Overview

On February 19, 2019, the Securities and Exchange Commission (SEC) announced a proposal to expand the “testing-the-waters” exemption to all issuers. Currently the exemption is limited to emerging growth companies1 (EGCs). If implemented, the rule and related amendments under the Securities Act of 1933, as amended (the Securities Act), would allow all issuers to communicate with qualified institutional buyers2 (QIBs) and institutional accredited investors3 (IAIs) regarding contemplated registered securities offerings, before or after an issuer files a registration statement.

Background on Testing-the-Waters

In 2012, Congress passed the Jumpstart Our Business Startups Act (JOBS Act), which, among other things, created a new Section 5(d) of the Securities Act and eased the restrictions on so-called “gun jumping” communications by introducing the “testing-the-waters” exemption. Section 5(d) permits an EGC, or any person authorized to act on behalf of an EGC, to engage in oral or written communications with potential investors that are QIBs or IAIs, to determine whether such investors might have an interest in a contemplated securities offering. These communications may occur either before or after the ECG files a registration statement with respect to such securities.

Since the JOBS Act was enacted, EGCs have dominated the IPO market. EGCs account for an estimated 87% of IPOs that have gone effective. A significant portion of these EGC issuers utilized the testing-the-waters exemption when conducting IPOs. Testing-the-waters communications are limited to QIBs and IAIs because these investors generally are considered to be financially sophisticated and have the ability to sustain investment losses.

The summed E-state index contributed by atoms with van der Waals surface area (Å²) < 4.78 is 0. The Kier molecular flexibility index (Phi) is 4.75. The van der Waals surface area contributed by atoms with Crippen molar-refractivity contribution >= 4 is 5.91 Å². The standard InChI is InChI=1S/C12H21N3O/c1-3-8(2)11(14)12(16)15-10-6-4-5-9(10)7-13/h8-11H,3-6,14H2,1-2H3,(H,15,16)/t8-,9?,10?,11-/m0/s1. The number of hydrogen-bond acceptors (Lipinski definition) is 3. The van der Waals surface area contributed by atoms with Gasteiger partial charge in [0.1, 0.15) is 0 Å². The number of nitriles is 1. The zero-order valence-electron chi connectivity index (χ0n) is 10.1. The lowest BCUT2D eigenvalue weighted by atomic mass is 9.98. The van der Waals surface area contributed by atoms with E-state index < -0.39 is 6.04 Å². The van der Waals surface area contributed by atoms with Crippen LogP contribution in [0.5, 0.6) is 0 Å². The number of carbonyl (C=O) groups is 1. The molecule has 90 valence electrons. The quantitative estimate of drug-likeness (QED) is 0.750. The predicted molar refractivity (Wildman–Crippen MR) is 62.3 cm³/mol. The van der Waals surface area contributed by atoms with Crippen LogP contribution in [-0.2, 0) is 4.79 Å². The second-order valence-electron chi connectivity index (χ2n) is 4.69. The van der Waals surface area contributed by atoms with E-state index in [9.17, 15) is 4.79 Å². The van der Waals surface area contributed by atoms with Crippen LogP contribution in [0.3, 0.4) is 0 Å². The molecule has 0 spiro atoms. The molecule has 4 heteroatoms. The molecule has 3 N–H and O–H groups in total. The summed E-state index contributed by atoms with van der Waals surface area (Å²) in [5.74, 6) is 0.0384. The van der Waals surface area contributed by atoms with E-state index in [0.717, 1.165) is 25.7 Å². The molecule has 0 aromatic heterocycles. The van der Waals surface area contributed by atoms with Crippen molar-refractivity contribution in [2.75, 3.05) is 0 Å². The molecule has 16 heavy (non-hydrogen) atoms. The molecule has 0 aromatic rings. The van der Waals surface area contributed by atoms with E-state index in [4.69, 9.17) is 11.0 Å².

The rationale behind the exemption is to provide: (1) increased flexibility to issuers regarding their communications about contemplated registered securities offerings; and (2) a cost-effective means for evaluating market interest before incurring the costs associated with such an offering. As SEC Chairman Jay Clayton stated, “Extending the test-the-waters reform to a broader range of issuers is designed to enhance their ability to conduct successful public securities offerings and lower their cost of capital, and ultimately to provide investors with more opportunities to invest in public companies.” This is consistent with other remarks Chairman Clayton has made endorsing the SEC’s efforts to promote capital formation.4

Proposed Securities Act Rule 163B

Proposed Securities Act Rule 163B (the Proposed Rule) would provide a non-exclusive safe harbor that permits any issuer, or any person authorized to act on its behalf, to communicate with potential investors that are, or are reasonably believed to be, QIBs or IAIs before or after filing a registration statement. The scope of the Proposed Rule is similar to the current testing-the-waters exemption for EGCs, except that the Proposed Rule may provide more flexibility in specifically allowing communications with investors that an issuer reasonably believes to be QIBs and IAIs. The Proposed Rule does not establish a specific method by which an issuer must determine that a potential investor is a QIB or an IAI, and would allow issuers to continue to rely on the methods that they currently use to establish a reasonable belief regarding an investor’s status under current Securities Act rules.